Does regulation work? 'Don't ask me,' says former SEC chief
Just over-comply, Pitt tells financial services biz
His name was on the agenda, so you assumed he would show up. Still, we had some doubts.
Scott McNealy invited one of his bete noires - former SEC chief Harvey Pitt - to a Sun Microsystems gala yesterday. McNealy wasn't on hand to hear Pitt, but he was there in spirit. Pitt became the target for a McNealy crusade after imposing the Sarbanes-Oxley provisions, which the Sun boss reckons add an army of expensive auditors to the company's bottom line. Now Pitt had come to preach.
"This is an environment that literally calls out for regulatory change," Pitt said, making us wonder where this literal environment lives, so we can meet it. "And that doesn't mean fewer regulations."
Many of the speakers at the Sun event echoed that last comment. If you think Sarbanes-Oxley is the end of the regulatory parade, you're probably wrong. Expect more and more overhead, not less. Of course, these messages came from vendors selling compliance software and the like, including Pitt whose firm Kalorama Partners provides corporate governance services. How handy.
Large companies have been forced to deal with these compliance issues via a series of new laws that place tighter controls on privacy, record keeping and executive responsibility. (There's a good read on the current state of compliance here.)
At times Pitt did sound McNealyian. He conceded that federal regulators may have gotten a bit zealous during their quests to seem anti-Enron or anti-Worldcom to the public. There are "burdensome laws," he said. But where does admitting failure get us?
"There is a lot of grousing and whining that is going on out there and much of it is justified, but that doesn't change the fact that it's useless and counterproductive," Pitt said. Didn't he see McNealy's name on the check?
The only way for companies to get the Feds, the press and the public off their backs is to over-comply, according to Pitt. Adhering to federal regulations is "necessary, but it is not sufficient."
"Those that strive to do no more than the minimum to pass muster risk getting in the same mess," Pitt said.
Every member of every company needs to keep an ever-present, all-watching eye on every action and every other employee at all times, Pitt said. This magical form of omniscient compliance will be the best way to restore faith in corporate America.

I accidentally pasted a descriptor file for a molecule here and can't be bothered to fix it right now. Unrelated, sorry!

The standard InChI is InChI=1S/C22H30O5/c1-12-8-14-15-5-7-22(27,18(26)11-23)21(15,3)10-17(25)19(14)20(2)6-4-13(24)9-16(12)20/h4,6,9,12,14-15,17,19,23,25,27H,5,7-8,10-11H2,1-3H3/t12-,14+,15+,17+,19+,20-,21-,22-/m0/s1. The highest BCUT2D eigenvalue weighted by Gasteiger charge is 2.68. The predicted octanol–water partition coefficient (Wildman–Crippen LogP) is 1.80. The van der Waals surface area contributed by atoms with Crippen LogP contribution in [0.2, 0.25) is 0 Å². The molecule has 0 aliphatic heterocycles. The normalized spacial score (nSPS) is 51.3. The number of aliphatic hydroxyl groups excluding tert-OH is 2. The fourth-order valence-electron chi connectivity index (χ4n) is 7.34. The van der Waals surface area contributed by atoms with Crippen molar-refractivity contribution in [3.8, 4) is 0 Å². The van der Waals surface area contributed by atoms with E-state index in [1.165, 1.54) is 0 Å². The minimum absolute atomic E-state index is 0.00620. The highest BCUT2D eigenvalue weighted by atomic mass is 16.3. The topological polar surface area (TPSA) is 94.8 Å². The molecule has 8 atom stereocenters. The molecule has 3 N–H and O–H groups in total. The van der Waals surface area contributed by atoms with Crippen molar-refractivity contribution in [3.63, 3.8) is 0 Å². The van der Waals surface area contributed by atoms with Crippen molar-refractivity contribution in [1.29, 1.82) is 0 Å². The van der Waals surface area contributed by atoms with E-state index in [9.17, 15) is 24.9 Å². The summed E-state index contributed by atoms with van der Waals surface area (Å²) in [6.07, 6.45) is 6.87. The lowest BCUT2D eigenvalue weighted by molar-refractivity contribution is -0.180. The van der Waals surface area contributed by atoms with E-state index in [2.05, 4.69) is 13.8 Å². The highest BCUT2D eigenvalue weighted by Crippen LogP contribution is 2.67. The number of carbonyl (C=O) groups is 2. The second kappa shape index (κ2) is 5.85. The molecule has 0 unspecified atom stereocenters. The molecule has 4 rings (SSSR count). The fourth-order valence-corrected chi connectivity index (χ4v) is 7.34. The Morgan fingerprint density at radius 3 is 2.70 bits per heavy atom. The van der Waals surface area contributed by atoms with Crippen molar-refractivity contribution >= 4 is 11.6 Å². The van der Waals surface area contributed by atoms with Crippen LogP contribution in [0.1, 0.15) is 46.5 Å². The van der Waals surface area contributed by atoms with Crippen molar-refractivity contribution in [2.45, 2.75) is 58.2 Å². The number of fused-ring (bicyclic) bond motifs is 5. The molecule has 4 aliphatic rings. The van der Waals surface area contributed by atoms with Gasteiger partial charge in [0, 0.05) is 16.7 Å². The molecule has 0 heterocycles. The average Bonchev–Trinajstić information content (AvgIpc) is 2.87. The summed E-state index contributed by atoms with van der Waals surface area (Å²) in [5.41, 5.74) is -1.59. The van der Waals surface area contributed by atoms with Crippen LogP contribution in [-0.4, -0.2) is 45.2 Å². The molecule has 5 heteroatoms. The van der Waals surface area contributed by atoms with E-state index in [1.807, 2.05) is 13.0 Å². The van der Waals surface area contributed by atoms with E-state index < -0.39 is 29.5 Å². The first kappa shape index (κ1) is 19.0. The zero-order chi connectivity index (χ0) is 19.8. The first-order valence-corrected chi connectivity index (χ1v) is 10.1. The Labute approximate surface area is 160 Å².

Pitt also laid out a series of cliches meant to help companies such as: "a proper tone starts at the top," "a company's reputation takes years to build up but seconds to squander," "all breeches of standards must be treated as serious" and "just because it appears things are going well, it doesn't mean they are."
Pitt's wisdom didn't go over very well with some of the attendees, for whom any regulation is unwelcome. For example, Santosh Chandy, president of Vizrio, wondered how companies were meant to keep such close tabs on employees. "That's not the solution," told The Register. "The solution is that the SEC needs to do their job."
""If (the SEC) can't catch obvious crooks with millions of dollars and a huge staff on their side, how is a small business or small investor supposed to?" Chandy asked.
When a similar query was posed directly to Pitt during a question and answer session, the former SEC chief acted as if he could not hear it. After staring blankly at the crowd for 20 seconds, a Sun staffer went over and asked Pitt if had heard the question. Pitt said he had heard the question, but didn't understand it. The Sun staffer translated for Pitt.
"He wants to know if the compliance stuff is working or having any effect."
Again, Pitt said he didn't understand the question. Seriously. It's hard to capture just how odd this moment was with Pitt being the only person in the room who didn't know what was going on. After four tries, Pitt finally understood the question.
"It's impossible to say how effective the regulations are."
So much work for so little return.
Then, the hairy bear-like figure stepped down from the podium and cruised right on out of the conference room exactly 40 minutes after he had started. Many in the room were left feeling awkward and confused. Pitt, who was forced out of the SEC and back to the private sector, delivers speeches about as well as he catches corporate crooks.
Pitt capped off an otherwise very full day at the magnificent Art Institute of Chicago. Sun held its conference inside the recreated version of the original Chicago Stock Exchange - a room filled with ornate carvings and mosaics, intricate stained glass and the authentic big boards from back in the day.
Sun has been trying to woo financial services customers - many of which left Solaris for Linux - back to its side with both Solaris 10 and a new fleet of Opteron gear. It held a similar event last year in New York. ®